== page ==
The 2015 Minnesota Twins returned to relevance for the first time since the 2010 Major League Baseball season. After a rocky first few games, a spring run put Paul Molitor's club in a great position down the stretch. Not being eliminated from playoff contention until the final weekend hampered Minnesota from exploring some less entrenched options, but no one was a by-product of that reality more than Michael Tonkin.
Last season, the Twins jumped down a rabbit hole that has now begun to come full circle. Employing the worst bullpen in the big leagues by multiple statistical measures, they left a lot of things unanswered. One of the biggest misses of those "things" was whether or not Michael Tonkin can be effective at the big league level.
A season ago, Tonkin was a 25 year old pitching at Triple-A Rochester. On the season, he posted a 1.10 ERA along with a 10.1 K/9 and walked just 1.1 batters per nine innings. After a 2.80 ERA in 2014 at Triple-A, it appeared pretty apparent that Tonkin was ready for a new challenge.
In "understanding" that, the Twins called upon him. In fact, they did so five different times. During the 2015 season, Tonkin was promoted to Minnesota on five different occasions (meaning he was demoted as well). Of those five promotions, two of them lasted just one game, while a third was played out over the course of four appearances. In total, Tonkin gave the Twins 23.1 IP to the tune of a 3.47 ERA and a 7.3 K/9. Those numbers were all compiled while the Twins learned little to nothing about what they had, and in turn, Tonkin about himself.
Sure, Minnesota was in the midst of a competitive season that saw them narrowly miss the playoffs, but does that really excuse things? Remember, the Twins owned one of the big leagues worst bullpens a season ago. A.J. Achter, Tim Stauffer, and Aaron Thompson were given a combined total of 60.2 IP despite none of them owning better than a 5.00 ERA. Brian Duensing, owner of a 4.25 ERA and a 4.4 K/9 threw 48.2 IP for the 2015 Twins, and Casey Fien pumped a 5.83 K/9 rate during his 63.1 IP. To summarize, Minnesota chose to give struggling and low ceiling options more run than instead to figure out what they may be sitting on.
That leads us to where we are now. Over the course of spring training, Tonkin did everything he could to not make the club. Despite being what seemed to be a roster lock thanks to being out of options, the 26 year old generated a 7.88 ERA across 8.0 IP. The small sample size makes numerical conclusions difficult, but he gave up earned runs in four of his seven appearances, and had as many games result in multi-hit appearances. A team looking to improve upon a bad bullpen wouldn't have carried Tonkin, but the Twins saw their hands tied as they still don't know what they have.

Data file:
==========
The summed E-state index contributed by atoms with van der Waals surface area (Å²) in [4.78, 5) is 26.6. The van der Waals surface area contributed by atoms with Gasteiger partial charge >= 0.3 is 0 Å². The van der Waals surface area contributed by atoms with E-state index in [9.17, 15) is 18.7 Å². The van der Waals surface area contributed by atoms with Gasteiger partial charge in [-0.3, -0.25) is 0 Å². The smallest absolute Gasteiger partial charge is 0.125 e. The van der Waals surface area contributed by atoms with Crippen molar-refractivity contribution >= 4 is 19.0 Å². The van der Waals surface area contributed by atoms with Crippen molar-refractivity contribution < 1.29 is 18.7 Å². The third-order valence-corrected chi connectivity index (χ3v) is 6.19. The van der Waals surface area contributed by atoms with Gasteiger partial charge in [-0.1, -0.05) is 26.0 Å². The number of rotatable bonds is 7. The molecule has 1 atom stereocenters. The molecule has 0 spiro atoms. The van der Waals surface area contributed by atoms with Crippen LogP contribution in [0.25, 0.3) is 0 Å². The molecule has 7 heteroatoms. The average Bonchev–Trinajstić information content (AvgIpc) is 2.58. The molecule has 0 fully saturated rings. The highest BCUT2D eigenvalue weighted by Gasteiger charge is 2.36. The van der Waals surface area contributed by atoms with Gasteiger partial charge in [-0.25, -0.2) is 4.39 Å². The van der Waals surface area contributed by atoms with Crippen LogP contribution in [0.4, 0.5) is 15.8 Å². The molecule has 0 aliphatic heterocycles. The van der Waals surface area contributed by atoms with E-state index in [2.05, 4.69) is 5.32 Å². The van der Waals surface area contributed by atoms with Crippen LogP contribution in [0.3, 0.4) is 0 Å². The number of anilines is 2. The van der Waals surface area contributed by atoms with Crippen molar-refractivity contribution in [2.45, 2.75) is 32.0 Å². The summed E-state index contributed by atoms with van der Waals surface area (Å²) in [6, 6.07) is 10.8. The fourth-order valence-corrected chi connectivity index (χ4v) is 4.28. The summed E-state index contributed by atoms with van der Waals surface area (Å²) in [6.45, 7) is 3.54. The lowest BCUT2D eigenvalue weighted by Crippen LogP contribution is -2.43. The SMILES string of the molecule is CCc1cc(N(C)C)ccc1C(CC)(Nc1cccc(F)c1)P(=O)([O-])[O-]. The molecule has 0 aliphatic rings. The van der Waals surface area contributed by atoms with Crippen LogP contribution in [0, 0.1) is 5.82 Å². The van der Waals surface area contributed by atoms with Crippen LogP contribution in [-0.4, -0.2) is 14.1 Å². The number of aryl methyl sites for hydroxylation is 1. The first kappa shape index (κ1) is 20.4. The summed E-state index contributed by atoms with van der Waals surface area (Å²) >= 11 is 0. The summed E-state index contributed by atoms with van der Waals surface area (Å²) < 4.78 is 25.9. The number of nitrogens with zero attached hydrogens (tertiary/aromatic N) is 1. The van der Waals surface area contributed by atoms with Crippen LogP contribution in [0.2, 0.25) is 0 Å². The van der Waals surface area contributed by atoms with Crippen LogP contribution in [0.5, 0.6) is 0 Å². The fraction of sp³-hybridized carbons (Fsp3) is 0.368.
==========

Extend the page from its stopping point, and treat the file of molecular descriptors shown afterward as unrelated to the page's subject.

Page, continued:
At the break of spring training, ESPN 1500's Derek Wetmore asked me if I believed Tonkin would be claimed on waivers, and if so, I would be ok with it. I answered that I thought there was better than a 50% chance he would be, and that it wouldn't necessarily bother me. From a roster standpoint, the Twins relief options on the farm are some of the best in all of baseball. There's reason to believe that the pen is overhauled and turned into an area of strength. From the notion of how Tonkin was handled however, it would be troubling.
In selecting Ricky Nolasco for the rotation, Minnesota spared Tonkin a roster spot. It absolutely should be Tyler Duffey pitching among the five, and Nolasco in the pen, but in handling things the way they did, the Twins once again put Tonkin in an odd spot. Now on the roster as a carryover, Tonkin is being asked to pitch in a long relief role.
Thus far in his career (60 MLB games) Tonkin has thrown more than 25 pitches just 10 times. Minnesota elected to stretch him out on the Saturday before Opening Day, he threw 53 pitches. In doing so, Tonkin was not available for the rain delayed (per Derek Wetmore and relayed by Curse Of Punto), and didn't make his debut in his new role.
What things have boiled down to with Michael Tonkin is a really unfortunate narrative. A guy that excelled at the highest level of the farm system the past two years was never given an opportunity to produce, is now being included out of necessity, and is being utilized in a less than favorable role. Sure, things could all work out wonderfully, but could there have been a more backwards way of going about it?
I definitely don't think so.